Spring Talks Highlight Community Issues

A series of three talks will highlight community partners and issues including Black history and housing, environmental health, and what is necessary to make a living wage in NEPA.
Spring 2023 CBL Talks speakers Glynis Johns, Tonyehn Verkitus, Julie Schumacher Cohen, and Meghan Loftus
Spring 2023 CBL Talks speakers Glynis Johns, Tonyehn Verkitus, Julie Schumacher Cohen, and Meghan Loftus

The Office of Community-Based Learning (CBL), in collaboration with campus partners, is pleased to offer a series of three "CBL Talks" in the Spring 2023 semester. The goal of these talks is to provide University students, as well as the wider community, with information and insights into some of the major challenges and opportunities facing the Scranton area and how they can be part of positive change. This spring's talks will focus on: Black History and Housing in Scranton; Environmental Health; and the Living Wage Study 2022 Report.

Each of the CBL Talks will be offered as a live session, beginning with a presentation from guest speakers, followed by Q&A. These sessions will also be recorded to serve as a resource for CBL courses and reflection questions will be provided to student attendees after each event. The CBL Talks can be used as a teaching resource for CBL faculty members. This year’s series is also a special collaboration of the Office of Community-Based Learning with the Panuska College of Professional Studies T.A.P.E.S.T.R.Y. program. The talks can also be attended by the wider university and Scranton community.   

The spring 2023 CBL Talks are:

Black History and Housing in Scranton with Glynis Johns

On Thursday, Feb. 9 at 6 p.m. in the Moscowitz Theater, Glynis Johns, CEO and Founder of the Black Scranton Project, a local history and heritage initiative, will discuss the Black history of Adams Avenue in the downtown Scranton area where a predominantly African American neighborhood existed prior to redevelopment in the 1970s. This CBL Talk will explore themes around Blackness, housing, racial discrimination, and affordability that remain relevant today.

Registration required at: https://www.surveymonkey.com/r/CBL23BlackHistoryHousing

This event is sponsored by the Office of Community-Based Learning in collaboration with the Office of Community Relations and the Multicultural Center. It is also part of the Scranton’s Story, Our Nation’s Story project supported by the NEH and in collaboration with the Black Scranton Project and other community partners. 


Environmental Health with Tonyehn Verkitus, Physicians for Social Responsibility Pennsylvania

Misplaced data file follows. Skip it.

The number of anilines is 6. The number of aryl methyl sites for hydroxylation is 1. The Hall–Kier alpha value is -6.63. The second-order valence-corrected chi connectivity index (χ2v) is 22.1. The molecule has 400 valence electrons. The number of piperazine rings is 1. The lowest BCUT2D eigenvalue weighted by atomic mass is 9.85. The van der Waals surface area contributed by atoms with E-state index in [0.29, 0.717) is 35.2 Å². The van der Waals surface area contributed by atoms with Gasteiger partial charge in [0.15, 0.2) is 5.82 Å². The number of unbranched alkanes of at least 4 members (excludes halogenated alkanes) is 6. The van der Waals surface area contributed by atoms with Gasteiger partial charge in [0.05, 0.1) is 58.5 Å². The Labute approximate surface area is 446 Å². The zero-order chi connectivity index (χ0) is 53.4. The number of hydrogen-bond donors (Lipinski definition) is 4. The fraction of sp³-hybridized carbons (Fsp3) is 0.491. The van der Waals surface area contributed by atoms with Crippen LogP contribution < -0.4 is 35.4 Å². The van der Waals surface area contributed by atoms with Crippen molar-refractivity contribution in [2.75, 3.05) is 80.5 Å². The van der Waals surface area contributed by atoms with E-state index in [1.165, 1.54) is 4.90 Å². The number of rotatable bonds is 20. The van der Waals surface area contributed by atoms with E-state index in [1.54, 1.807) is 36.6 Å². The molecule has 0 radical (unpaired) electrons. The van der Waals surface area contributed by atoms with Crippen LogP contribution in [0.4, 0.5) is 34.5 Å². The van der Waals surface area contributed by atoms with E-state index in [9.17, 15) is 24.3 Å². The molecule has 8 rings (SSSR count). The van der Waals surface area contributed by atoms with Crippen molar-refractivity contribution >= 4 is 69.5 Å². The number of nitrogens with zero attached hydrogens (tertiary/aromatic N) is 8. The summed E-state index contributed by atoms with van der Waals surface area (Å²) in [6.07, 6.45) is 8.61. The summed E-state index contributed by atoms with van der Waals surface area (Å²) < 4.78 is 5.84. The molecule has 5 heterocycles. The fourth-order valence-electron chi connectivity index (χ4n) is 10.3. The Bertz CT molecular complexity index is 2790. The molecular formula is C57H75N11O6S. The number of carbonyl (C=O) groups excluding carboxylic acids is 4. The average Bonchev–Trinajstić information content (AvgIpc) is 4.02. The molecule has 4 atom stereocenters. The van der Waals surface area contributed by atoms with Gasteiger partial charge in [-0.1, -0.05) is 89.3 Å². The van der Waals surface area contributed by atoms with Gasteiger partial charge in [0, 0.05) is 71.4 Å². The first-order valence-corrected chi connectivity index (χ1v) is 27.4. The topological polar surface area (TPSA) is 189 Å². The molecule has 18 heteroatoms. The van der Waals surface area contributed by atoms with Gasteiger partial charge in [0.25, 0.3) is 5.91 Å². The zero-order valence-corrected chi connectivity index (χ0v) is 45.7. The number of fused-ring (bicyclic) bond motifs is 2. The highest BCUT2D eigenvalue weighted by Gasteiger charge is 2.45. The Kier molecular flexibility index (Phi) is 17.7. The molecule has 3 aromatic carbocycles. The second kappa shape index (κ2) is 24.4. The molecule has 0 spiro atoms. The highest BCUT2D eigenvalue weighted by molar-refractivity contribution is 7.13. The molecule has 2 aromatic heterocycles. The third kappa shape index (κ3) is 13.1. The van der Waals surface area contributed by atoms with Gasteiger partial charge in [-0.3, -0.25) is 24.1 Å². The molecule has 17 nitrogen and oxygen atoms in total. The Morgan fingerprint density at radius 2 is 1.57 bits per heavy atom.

On Thursday, March 23 at 11:45 a.m. in The DeNaples Center Ballroom, Tonyehn Verkitus, Executive Director of Physicians for Social Responsibility Pennsylvania will provide a discussion on how environmental factors such as air and water quality are one of many determinants of our health and well-being. These and other environmental factors can lead to disease and health disparities in the places where people live, work, learn and play. This discussion will highlight how existing environmental disparities in communities exposed to a combination of poor environmental quality and social inequities lead to more sickness and disease than you see in wealthier, less polluted communities.

Registration required at: https://www.surveymonkey.com/r/CBL23EnvironmentalHealth

This event is sponsored by the Office of Community-Based Learning in collaboration with the Office of Community Relations, the Office of Sustainability and the Environmental Studies Concentration. This event is also a part of the University's 2023 Earth Month events.

Living Wage Study 2022 Report with Julie Schumacher Cohen, The University of Scranton and Meghan Loftus, Friends of the Poor Scranton

On Friday, April 14 at 3 p.m. in the Moskowitz Theater, Julie Schumacher Cohen, AVP for Community Engagement & Government Affairs at The University of Scranton and Meghan Loftus, President & CEO of the Friends of the Poor Scranton will highlight the Living Wage Report 2022, including key findings of the study and its recommendations related to what constitutes a living wage in NEPA and issues related to economic justice, racial disparities, and public policy action through the lens of Catholic Social Teaching. Meghan Loftus, university partner and alumna, will discuss the work of Friends of the Poor around the realities of poverty and the need for systemic change.

Registration required at: https://www.surveymonkey.com/r/CBL23LivingWage

This event is sponsored by the Office of Community-Based Learning in collaboration with The Ellacuría Initiative and the Center for Ethics and Excellence in Public Service.

For more information on the CBL Talks program, please visit www.scranton.edu/cbltalks or email cbl@scranton.edu.

 

 

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